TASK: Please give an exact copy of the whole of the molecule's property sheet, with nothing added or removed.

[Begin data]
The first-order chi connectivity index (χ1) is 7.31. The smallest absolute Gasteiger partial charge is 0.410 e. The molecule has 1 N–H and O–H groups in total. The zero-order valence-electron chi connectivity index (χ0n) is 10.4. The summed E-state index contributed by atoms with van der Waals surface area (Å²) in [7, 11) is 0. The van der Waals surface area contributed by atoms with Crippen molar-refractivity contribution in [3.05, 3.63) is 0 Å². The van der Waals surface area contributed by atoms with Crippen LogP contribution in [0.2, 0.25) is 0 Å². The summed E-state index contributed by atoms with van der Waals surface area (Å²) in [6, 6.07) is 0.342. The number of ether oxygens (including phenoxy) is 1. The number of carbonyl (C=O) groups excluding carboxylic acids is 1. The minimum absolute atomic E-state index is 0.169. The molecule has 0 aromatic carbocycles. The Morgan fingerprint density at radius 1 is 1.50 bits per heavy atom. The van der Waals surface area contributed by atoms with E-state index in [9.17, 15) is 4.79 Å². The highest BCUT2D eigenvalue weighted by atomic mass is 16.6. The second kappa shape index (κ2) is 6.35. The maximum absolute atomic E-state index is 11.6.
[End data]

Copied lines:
The first-order chi connectivity index (χ1) is 7.31. The smallest absolute Gasteiger partial charge is 0.410 e. The molecule has 1 N–H and O–H groups in total. The zero-order valence-electron chi connectivity index (χ0n) is 10.4. The summed E-state index contributed by atoms with van der Waals surface area (Å²) in [7, 11) is 0. The van der Waals surface area contributed by atoms with Crippen molar-refractivity contribution in [3.05, 3.63) is 0 Å². The van der Waals surface area contributed by atoms with Crippen LogP contribution in [0.2, 0.25) is 0 Å². The summed E-state index contributed by atoms with van der Waals surface area (Å²) in [6, 6.07) is 0.342. The number of ether oxygens (including phenoxy) is 1. The number of carbonyl (C=O) groups excluding carboxylic acids is 1. The minimum absolute atomic E-state index is 0.169. The molecule has 0 aromatic carbocycles. The Morgan fingerprint density at radius 1 is 1.50 bits per heavy atom. The van der Waals surface area contributed by atoms with E-state index in [9.17, 15) is 4.79 Å². The highest BCUT2D eigenvalue weighted by atomic mass is 16.6. The second kappa shape index (κ2) is 6.35. The maximum absolute atomic E-state index is 11.6.